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With Time to Kill, Beyond Genome Grunts Take Stock of the Industry

SAN DIEGO, June 6 - The vendor tent erected next to the parking lot of the Beyond Genome conference hall here was at times like a ghost town.


Some companies' booths--Lion's, Third Wave Technologies', Celera's--were abandoned on occasions. Other times the most traffic exhibitors seemed to be getting was from visits from other vendors.


Many exhibitors grumbled that visits by conference attendees were sparse, though the quality of interactions when researchers did wander by was high, they said.


Where were the attendees?


Some posited that having posters at the opposite end of the conference from the exhibitors, with the sessions sandwiched in between, scared away conference participants from hitting the tent. Others thought that the move from the conference's traditional home of San Francisco had thrown off the numbers. Still others believed a reduced budget for traveling or post-9/11 jitters had kept people away. Or perhaps decreasing budgets forced some people to decide between Beyond Genome and the larger BIO conference kicking off in Toronto next week.


To be sure, attendance numbers for the conference, which ends today, were slightly off, according to Rich Handy of Cambridge Healthtech Institute, which runs Beyond Genome.


Attendance slipped by between 10 and 20 percent for the bioinformatics portion of the conference, dropping to an estimated 400 this year from about 500 in 2001, said Handy.


Attendance for the in silico sessions may have been slightly up from the 400 it had in 2001, and the proteomics portion was "pretty close" to the 400 who came to it last year, estimated Handy. The number of exhibitor booths increased to 50 from 30 in 2001, said Handy.


Whether attendee numbers were down or flat, and whether attendees stayed in the sessions or wandered around the exhibition area, vendors were stuck in a hot tent, where they pondered with a GenomeWeb reporter the direction in which genomics is headed.


First there's proteomics. "Genomics is a backbone for secondary endeavors like the proteome," said Chris Hoover, marketing manager for TimeLogic. "People will always be referencing back to the genome data."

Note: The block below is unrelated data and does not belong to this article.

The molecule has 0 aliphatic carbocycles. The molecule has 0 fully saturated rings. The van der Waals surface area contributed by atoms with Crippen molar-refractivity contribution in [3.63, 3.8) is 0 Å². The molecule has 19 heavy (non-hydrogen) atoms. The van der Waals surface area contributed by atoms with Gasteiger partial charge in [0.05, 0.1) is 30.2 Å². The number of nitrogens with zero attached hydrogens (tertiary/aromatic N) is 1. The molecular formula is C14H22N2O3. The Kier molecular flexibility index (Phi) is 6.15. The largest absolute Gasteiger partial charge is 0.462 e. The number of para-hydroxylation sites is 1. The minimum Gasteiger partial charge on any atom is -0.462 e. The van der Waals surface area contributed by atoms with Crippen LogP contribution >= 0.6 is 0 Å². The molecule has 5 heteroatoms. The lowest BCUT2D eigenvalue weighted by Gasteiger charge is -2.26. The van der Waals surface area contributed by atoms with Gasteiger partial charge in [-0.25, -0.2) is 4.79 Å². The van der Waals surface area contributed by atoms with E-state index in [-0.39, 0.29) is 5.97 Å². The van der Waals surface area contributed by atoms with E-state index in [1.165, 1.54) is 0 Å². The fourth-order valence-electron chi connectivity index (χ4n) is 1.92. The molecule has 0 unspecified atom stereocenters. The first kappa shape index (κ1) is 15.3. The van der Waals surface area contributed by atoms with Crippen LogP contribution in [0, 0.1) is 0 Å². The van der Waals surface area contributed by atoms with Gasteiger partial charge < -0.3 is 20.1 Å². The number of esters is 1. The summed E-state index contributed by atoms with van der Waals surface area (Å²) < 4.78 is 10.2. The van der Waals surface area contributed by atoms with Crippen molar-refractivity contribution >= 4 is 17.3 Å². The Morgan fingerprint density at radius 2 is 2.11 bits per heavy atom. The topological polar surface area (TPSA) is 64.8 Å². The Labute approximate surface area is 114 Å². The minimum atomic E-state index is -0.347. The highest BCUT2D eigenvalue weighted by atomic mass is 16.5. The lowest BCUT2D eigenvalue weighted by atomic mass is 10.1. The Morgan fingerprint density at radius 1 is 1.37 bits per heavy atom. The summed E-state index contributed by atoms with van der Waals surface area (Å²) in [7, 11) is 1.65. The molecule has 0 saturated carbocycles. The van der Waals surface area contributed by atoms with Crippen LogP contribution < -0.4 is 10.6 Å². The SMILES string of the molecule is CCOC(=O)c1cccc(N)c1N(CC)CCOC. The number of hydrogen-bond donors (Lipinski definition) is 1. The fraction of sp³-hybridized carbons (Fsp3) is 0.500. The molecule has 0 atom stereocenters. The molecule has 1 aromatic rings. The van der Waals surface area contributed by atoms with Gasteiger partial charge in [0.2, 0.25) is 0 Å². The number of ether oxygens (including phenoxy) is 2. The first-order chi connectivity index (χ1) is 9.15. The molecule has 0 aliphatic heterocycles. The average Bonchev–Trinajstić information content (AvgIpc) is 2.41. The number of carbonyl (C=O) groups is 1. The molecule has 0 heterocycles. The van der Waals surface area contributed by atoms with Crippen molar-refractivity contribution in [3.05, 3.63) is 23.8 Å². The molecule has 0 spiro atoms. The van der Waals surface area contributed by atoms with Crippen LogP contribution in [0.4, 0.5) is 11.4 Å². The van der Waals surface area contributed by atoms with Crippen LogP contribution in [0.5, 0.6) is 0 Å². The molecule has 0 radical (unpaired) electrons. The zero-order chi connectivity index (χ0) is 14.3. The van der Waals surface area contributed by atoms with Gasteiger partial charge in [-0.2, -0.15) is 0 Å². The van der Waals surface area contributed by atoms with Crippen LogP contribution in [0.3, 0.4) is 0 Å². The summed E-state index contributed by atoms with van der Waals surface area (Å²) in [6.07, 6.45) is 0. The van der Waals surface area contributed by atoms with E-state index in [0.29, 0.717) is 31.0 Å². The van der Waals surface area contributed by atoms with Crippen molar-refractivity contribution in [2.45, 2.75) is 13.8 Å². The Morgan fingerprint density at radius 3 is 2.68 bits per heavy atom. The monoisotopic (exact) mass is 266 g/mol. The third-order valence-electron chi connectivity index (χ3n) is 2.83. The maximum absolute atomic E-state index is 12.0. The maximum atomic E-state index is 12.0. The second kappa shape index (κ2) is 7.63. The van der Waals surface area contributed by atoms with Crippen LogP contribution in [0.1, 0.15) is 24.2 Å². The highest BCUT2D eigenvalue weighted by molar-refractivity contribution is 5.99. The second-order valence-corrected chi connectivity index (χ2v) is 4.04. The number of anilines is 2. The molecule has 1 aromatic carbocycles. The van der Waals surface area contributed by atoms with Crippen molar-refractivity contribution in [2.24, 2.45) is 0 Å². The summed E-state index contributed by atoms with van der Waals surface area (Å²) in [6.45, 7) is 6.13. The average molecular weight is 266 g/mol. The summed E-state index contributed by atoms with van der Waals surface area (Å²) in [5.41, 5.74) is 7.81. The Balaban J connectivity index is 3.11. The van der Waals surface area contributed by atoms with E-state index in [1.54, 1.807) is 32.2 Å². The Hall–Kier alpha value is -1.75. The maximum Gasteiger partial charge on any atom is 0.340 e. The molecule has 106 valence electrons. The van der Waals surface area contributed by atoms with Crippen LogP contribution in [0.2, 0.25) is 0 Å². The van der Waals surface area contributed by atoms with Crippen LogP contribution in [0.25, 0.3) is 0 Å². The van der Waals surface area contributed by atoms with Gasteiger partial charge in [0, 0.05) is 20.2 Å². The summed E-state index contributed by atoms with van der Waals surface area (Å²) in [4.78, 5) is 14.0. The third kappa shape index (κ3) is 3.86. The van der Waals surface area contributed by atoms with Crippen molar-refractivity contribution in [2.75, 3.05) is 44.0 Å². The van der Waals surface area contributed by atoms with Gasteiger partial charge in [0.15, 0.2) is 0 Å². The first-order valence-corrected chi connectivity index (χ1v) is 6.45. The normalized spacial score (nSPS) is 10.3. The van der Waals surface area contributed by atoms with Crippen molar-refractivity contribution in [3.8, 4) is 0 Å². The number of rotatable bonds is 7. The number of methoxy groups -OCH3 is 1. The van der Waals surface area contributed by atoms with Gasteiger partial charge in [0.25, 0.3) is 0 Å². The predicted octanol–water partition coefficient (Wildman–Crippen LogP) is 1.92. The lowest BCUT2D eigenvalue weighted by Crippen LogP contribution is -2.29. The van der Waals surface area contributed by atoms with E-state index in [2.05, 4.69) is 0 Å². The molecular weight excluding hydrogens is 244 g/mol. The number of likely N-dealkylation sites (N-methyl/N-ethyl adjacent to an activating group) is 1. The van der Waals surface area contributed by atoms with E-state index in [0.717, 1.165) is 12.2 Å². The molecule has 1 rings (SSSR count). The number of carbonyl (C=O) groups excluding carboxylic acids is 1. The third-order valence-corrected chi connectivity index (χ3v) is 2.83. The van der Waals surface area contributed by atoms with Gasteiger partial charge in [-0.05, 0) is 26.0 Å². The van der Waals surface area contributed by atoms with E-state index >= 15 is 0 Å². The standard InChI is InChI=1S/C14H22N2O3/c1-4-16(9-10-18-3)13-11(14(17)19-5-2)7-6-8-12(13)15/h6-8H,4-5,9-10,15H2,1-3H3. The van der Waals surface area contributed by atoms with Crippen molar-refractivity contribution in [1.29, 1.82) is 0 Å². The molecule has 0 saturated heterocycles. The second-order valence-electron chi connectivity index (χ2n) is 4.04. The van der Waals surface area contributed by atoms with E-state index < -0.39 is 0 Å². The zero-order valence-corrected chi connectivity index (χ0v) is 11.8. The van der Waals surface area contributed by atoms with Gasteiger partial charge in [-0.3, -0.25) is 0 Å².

TimeLogic is "not focusing as much on Smith-Waterman [as it is] on Hidden-Markov to be more capable of finding mechanisms of action from genomic data," added Al Shpuntoff, a consultant working with TimeLogic. "The question often asked by bioinformaticists shifted from 'Do I know what this is?' to 'Is it similar in action to something I know something about?'."


Then there's informatics. "We've sequenced more or less the human genome. What's next?" asked Steven Daniel, director for scientific applications and customer support at Maynard, Mass.-based OmniViz, a wholly owned software subsidiary of Battelle. "There's a need to bring all data--genes, expression, polymorphisms, etcetera--together. Clinic data is predominantly numeric and categoric data, which our software handles as well as text."


But cautioned GeneData bioinformatics consultant Joe Shambaugh: "Just because you have the genome sequence, it doesn't mean you understand it."


"We're getting more and more into clinicals," added Bruce Windoffer, account manager for Spotfire. "Adverse Event frameworks started offering in January. You can find outliers, trends, clinical trial centers with bad data, bad patients."


"We're going to implement into medicine and enhance drug development in shorter term than 15 years," suggested Michal Preminger, vice president of research for Compugen. "In the last two years Beyond Genome meant moving to the next step in target discovery; proteomics, for example. Now we see Beyond Genome as moving down in the drug-development value chain all the way to medical practice."


"From the Human Genome Project we had huge lists but not [information about] how they interplay," said Sadhana Dhruvakumar, director of product strategy and development at New York City-based Cognia "The real focus now is on networks, and how a pathway is involved in ten other pathways.


"We go through literature, a lot of validated interactions, protein-protein, and networks," he added. "The list is doubling every six months. Nobody can stay on top of biomedical literature. We enable a database system to draw connections."

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